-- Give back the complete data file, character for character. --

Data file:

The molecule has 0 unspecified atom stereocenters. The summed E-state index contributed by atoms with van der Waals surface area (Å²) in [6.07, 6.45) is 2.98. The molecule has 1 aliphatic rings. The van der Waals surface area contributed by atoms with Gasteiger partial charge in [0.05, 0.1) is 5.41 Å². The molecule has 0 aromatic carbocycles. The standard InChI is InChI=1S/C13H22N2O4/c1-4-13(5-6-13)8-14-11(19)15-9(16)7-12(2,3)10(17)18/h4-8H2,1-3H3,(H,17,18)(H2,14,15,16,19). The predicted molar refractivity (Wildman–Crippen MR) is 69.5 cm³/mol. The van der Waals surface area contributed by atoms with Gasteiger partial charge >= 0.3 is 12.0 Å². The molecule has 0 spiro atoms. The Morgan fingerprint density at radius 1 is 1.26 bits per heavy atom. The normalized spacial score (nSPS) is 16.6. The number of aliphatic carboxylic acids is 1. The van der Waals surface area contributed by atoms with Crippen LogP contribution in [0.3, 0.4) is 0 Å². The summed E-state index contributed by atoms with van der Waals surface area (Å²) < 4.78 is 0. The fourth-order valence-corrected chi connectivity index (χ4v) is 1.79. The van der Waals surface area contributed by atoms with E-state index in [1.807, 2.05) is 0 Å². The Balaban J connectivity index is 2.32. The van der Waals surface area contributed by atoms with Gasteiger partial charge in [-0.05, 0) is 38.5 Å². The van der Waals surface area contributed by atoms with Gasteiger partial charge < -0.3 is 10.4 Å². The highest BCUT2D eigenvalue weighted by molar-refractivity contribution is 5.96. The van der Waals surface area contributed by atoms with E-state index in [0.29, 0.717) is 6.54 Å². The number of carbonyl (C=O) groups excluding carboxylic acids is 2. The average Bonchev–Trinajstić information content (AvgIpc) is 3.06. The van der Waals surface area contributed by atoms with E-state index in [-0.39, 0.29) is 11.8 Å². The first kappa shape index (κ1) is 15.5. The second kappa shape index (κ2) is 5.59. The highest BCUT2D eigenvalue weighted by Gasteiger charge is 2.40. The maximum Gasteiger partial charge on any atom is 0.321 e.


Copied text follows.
The molecule has 0 unspecified atom stereocenters. The summed E-state index contributed by atoms with van der Waals surface area (Å²) in [6.07, 6.45) is 2.98. The molecule has 1 aliphatic rings. The van der Waals surface area contributed by atoms with Gasteiger partial charge in [0.05, 0.1) is 5.41 Å². The molecule has 0 aromatic carbocycles. The standard InChI is InChI=1S/C13H22N2O4/c1-4-13(5-6-13)8-14-11(19)15-9(16)7-12(2,3)10(17)18/h4-8H2,1-3H3,(H,17,18)(H2,14,15,16,19). The predicted molar refractivity (Wildman–Crippen MR) is 69.5 cm³/mol. The van der Waals surface area contributed by atoms with Gasteiger partial charge >= 0.3 is 12.0 Å². The molecule has 0 spiro atoms. The Morgan fingerprint density at radius 1 is 1.26 bits per heavy atom. The normalized spacial score (nSPS) is 16.6. The number of aliphatic carboxylic acids is 1. The van der Waals surface area contributed by atoms with Crippen LogP contribution in [0.3, 0.4) is 0 Å². The summed E-state index contributed by atoms with van der Waals surface area (Å²) < 4.78 is 0. The fourth-order valence-corrected chi connectivity index (χ4v) is 1.79. The van der Waals surface area contributed by atoms with E-state index in [1.807, 2.05) is 0 Å². The Balaban J connectivity index is 2.32. The van der Waals surface area contributed by atoms with Gasteiger partial charge in [-0.05, 0) is 38.5 Å². The van der Waals surface area contributed by atoms with Gasteiger partial charge < -0.3 is 10.4 Å². The highest BCUT2D eigenvalue weighted by molar-refractivity contribution is 5.96. The van der Waals surface area contributed by atoms with E-state index in [0.29, 0.717) is 6.54 Å². The number of carbonyl (C=O) groups excluding carboxylic acids is 2. The average Bonchev–Trinajstić information content (AvgIpc) is 3.06. The van der Waals surface area contributed by atoms with E-state index in [-0.39, 0.29) is 11.8 Å². The first kappa shape index (κ1) is 15.5. The second kappa shape index (κ2) is 5.59. The highest BCUT2D eigenvalue weighted by Gasteiger charge is 2.40. The maximum Gasteiger partial charge on any atom is 0.321 e.